It had been just a decade since an official favor for a friend with regulatory problems had nearly ended Mr. McCain’s political career by ensnaring him in the Keating Five scandal. In the years that followed, he reinvented himself as the scourge of special interests, a crusader for stricter ethics and campaign finance rules, a man of honor chastened by a brush with shame.

But the concerns about Mr. McCain’s relationship with Ms. Iseman underscored an enduring paradox of his post-Keating career. Even as he has vowed to hold himself to the highest ethical standards, his confidence in his own integrity has sometimes seemed to blind him to potentially embarrassing conflicts of interest.

And on it goes. No idea where this might lead, but if there's even a hint of impropriety against McCain, this could blow the primary season wide open and give Mike Huckabee a new lease on life. They just mentioned on Lou Dobbs' "newcast" that McCain and Co. begged the Times not to publish the story, which of course it will be in tomorrow's edition and just about any other publication that subscribes to the NYT newswire.

If they're worried about this, then it may very well be McCain's "hero" status is terminated. And that would mean another "key" turned in favour of the Democrats. Let's not forget he was one of the Keating Five -- the gang of senators that convinced regulators to keep their hands off the "moral" -- and I use the term sarcastically -- Charles Keating and his Lincoln Savings and Loan, which later collapsed in one of the biggest bank frauds in history (McCain was reprimanded by his fellow Senators for bad judgment).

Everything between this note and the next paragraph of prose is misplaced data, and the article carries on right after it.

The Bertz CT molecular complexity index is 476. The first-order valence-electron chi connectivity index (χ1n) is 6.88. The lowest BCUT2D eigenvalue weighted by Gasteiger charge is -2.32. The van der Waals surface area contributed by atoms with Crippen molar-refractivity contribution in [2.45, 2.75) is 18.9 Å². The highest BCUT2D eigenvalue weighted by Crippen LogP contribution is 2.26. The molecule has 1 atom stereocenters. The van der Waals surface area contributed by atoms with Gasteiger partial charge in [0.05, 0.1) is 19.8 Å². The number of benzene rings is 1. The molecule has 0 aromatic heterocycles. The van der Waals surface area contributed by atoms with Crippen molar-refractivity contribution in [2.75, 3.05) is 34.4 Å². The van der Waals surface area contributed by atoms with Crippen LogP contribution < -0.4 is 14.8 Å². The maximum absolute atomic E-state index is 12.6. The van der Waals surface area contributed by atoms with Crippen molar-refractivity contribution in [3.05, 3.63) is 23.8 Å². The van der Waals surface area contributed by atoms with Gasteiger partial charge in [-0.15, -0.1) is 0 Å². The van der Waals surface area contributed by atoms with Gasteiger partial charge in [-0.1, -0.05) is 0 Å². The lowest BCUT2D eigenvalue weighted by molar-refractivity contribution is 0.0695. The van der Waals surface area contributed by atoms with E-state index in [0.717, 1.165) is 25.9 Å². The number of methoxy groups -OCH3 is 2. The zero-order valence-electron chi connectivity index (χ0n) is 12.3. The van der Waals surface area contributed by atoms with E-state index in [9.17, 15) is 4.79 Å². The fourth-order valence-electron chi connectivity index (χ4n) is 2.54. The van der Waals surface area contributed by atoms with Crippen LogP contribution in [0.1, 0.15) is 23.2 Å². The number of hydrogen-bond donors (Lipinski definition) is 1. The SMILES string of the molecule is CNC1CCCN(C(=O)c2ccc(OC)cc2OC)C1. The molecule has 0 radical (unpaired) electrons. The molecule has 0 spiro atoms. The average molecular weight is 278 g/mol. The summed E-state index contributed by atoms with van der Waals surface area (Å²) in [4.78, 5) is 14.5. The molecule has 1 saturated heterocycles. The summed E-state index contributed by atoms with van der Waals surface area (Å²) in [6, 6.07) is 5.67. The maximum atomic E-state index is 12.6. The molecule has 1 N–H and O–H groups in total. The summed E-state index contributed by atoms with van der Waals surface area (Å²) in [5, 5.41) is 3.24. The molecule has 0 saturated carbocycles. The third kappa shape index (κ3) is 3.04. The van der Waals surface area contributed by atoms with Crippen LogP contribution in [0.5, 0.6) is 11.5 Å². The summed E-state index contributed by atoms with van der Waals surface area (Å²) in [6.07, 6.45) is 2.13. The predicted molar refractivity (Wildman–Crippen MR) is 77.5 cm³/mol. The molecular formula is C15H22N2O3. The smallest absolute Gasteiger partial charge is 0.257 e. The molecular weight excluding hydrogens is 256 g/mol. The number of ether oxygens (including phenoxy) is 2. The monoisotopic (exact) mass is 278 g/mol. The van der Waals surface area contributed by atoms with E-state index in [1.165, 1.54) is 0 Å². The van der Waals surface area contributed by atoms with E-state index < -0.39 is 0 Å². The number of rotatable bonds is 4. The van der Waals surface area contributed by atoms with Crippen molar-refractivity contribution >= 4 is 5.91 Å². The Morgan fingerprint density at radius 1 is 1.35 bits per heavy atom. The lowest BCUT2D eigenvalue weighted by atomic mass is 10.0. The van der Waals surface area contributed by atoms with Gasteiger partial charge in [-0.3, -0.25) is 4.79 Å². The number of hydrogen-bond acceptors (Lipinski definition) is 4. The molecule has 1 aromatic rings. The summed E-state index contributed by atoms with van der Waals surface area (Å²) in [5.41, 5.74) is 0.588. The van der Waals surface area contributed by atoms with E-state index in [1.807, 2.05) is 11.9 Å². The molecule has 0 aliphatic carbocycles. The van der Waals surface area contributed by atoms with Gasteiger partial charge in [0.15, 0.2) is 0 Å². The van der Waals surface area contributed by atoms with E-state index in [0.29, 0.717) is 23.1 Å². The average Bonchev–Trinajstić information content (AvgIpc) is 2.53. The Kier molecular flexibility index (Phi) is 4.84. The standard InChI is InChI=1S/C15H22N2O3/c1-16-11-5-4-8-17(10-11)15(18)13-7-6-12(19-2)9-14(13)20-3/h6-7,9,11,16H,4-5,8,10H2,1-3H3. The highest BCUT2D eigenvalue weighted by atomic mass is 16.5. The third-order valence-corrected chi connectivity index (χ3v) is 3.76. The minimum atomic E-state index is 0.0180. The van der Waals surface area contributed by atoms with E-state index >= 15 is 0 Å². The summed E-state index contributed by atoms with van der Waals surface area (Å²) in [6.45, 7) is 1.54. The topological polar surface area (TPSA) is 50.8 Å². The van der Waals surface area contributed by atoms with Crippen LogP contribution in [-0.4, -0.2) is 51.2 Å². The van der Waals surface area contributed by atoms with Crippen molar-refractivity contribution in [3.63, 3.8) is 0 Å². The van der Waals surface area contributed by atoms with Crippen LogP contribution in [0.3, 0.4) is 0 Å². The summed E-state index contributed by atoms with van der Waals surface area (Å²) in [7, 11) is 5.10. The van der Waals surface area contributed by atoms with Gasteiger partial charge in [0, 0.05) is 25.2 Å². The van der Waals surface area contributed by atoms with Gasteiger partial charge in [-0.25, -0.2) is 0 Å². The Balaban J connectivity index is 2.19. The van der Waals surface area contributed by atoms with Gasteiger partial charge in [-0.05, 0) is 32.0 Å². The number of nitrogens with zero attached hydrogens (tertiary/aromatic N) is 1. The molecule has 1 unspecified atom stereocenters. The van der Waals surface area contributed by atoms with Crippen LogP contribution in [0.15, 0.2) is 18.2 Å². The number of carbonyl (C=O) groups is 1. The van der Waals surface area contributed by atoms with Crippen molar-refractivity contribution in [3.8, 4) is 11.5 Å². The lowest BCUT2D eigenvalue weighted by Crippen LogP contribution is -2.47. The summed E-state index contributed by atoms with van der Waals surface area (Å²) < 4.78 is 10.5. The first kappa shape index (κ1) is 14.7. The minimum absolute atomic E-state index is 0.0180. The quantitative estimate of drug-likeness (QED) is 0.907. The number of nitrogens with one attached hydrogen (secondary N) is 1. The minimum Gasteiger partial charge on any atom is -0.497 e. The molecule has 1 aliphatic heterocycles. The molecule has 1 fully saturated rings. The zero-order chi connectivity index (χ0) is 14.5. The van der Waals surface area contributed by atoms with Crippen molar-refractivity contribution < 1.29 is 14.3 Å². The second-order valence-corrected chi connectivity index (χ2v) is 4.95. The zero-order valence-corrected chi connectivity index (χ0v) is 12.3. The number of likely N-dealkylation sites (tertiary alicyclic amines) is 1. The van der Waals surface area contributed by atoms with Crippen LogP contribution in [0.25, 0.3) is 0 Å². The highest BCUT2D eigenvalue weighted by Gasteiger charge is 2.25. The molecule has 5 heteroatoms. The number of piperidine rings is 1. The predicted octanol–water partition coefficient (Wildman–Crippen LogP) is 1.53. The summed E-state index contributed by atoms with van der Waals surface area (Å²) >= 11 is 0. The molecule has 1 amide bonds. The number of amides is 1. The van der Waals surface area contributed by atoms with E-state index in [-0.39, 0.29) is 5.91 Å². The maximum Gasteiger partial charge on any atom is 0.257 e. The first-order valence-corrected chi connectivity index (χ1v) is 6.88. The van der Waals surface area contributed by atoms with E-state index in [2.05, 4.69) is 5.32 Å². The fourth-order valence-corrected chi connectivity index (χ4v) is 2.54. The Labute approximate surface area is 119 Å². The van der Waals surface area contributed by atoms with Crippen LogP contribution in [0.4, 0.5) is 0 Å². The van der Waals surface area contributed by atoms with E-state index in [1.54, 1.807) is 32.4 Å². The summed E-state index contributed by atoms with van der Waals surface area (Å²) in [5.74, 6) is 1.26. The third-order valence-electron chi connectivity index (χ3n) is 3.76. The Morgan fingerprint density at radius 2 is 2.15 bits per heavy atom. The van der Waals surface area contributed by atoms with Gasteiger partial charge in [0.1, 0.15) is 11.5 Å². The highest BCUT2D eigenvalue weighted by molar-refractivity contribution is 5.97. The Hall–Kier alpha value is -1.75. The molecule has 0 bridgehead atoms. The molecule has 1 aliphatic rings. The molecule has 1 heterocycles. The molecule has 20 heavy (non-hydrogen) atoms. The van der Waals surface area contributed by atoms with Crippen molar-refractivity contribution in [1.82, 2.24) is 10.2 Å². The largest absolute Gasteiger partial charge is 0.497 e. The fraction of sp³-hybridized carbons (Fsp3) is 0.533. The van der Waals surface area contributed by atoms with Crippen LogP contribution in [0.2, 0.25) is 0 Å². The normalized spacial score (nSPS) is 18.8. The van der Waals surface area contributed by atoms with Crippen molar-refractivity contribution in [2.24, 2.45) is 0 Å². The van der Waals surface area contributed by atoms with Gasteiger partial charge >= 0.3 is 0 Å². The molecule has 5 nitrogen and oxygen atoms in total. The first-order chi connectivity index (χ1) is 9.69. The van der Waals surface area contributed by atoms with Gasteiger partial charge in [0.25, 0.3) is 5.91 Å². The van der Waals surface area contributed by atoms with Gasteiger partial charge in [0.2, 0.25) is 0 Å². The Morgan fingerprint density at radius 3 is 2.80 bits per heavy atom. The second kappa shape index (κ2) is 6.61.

McCain vowed not to take a direct flight from Phoenix to Washington on commercial flights (a route he got approved) yet had no issue flying on corporate jets to and from work. He fought for campaign finance reform but he is leaching off lobbyists this year. And let's face it, who wouldn't be attracted to a Vietnam vet? Especially a married one?

God bless -- and help -- America. If this what passes for normal, DC really needs a shakeout.

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Best blog post of the day (2008-02-19)

I usually don't pay attention to live blogging until after it's done. Going through my RSS this morning, though, I found this charmer from one of the better right wing pundits:

"Oh, goody. Bill O'Reilly is covering the gripping Paul McCartney divorce case. Back to CNN!" -- Ed Morrissey.

Thanks for the morning smile, Captain. Hope all is well with you and the First Mate.

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Can we call it Obamentum now?